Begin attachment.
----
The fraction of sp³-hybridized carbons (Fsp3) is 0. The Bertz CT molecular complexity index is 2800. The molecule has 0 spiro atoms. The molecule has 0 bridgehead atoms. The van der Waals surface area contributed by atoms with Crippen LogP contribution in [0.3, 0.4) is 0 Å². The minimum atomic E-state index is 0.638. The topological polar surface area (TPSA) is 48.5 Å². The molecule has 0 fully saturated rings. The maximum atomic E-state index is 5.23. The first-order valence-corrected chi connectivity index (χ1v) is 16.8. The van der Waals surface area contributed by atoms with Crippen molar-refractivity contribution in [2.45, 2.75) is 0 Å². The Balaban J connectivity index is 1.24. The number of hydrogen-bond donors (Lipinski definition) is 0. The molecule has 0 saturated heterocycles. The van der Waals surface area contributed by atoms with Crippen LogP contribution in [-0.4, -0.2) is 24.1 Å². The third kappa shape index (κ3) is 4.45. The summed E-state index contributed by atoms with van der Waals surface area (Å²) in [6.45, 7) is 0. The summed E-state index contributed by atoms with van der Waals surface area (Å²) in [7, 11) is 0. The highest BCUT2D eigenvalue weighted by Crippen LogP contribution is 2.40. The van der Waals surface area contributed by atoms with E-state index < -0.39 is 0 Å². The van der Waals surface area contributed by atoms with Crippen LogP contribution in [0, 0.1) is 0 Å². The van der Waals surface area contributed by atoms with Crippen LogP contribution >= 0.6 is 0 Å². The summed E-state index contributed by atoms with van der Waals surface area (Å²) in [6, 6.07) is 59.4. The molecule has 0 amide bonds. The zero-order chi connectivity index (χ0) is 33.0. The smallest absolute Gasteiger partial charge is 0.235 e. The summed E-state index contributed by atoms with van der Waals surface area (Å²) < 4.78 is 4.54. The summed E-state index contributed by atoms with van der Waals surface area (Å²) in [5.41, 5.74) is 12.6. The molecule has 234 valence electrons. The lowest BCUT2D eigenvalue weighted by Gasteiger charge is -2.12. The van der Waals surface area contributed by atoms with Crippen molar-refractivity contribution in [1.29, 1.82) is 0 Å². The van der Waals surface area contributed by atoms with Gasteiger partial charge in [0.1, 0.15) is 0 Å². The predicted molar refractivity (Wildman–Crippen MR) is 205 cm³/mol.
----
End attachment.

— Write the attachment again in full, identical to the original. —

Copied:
The fraction of sp³-hybridized carbons (Fsp3) is 0. The Bertz CT molecular complexity index is 2800. The molecule has 0 spiro atoms. The molecule has 0 bridgehead atoms. The van der Waals surface area contributed by atoms with Crippen LogP contribution in [0.3, 0.4) is 0 Å². The minimum atomic E-state index is 0.638. The topological polar surface area (TPSA) is 48.5 Å². The molecule has 0 fully saturated rings. The maximum atomic E-state index is 5.23. The first-order valence-corrected chi connectivity index (χ1v) is 16.8. The van der Waals surface area contributed by atoms with Crippen molar-refractivity contribution in [2.45, 2.75) is 0 Å². The Balaban J connectivity index is 1.24. The number of hydrogen-bond donors (Lipinski definition) is 0. The molecule has 0 saturated heterocycles. The van der Waals surface area contributed by atoms with Crippen LogP contribution in [-0.4, -0.2) is 24.1 Å². The third kappa shape index (κ3) is 4.45. The summed E-state index contributed by atoms with van der Waals surface area (Å²) in [6.45, 7) is 0. The summed E-state index contributed by atoms with van der Waals surface area (Å²) in [7, 11) is 0. The highest BCUT2D eigenvalue weighted by Crippen LogP contribution is 2.40. The van der Waals surface area contributed by atoms with E-state index < -0.39 is 0 Å². The van der Waals surface area contributed by atoms with Crippen LogP contribution in [0, 0.1) is 0 Å². The van der Waals surface area contributed by atoms with Crippen LogP contribution >= 0.6 is 0 Å². The summed E-state index contributed by atoms with van der Waals surface area (Å²) in [6, 6.07) is 59.4. The molecule has 0 amide bonds. The zero-order chi connectivity index (χ0) is 33.0. The smallest absolute Gasteiger partial charge is 0.235 e. The summed E-state index contributed by atoms with van der Waals surface area (Å²) < 4.78 is 4.54. The summed E-state index contributed by atoms with van der Waals surface area (Å²) in [5.41, 5.74) is 12.6. The molecule has 234 valence electrons. The lowest BCUT2D eigenvalue weighted by Gasteiger charge is -2.12. The van der Waals surface area contributed by atoms with Crippen molar-refractivity contribution in [1.29, 1.82) is 0 Å². The van der Waals surface area contributed by atoms with Gasteiger partial charge in [0.1, 0.15) is 0 Å². The predicted molar refractivity (Wildman–Crippen MR) is 205 cm³/mol.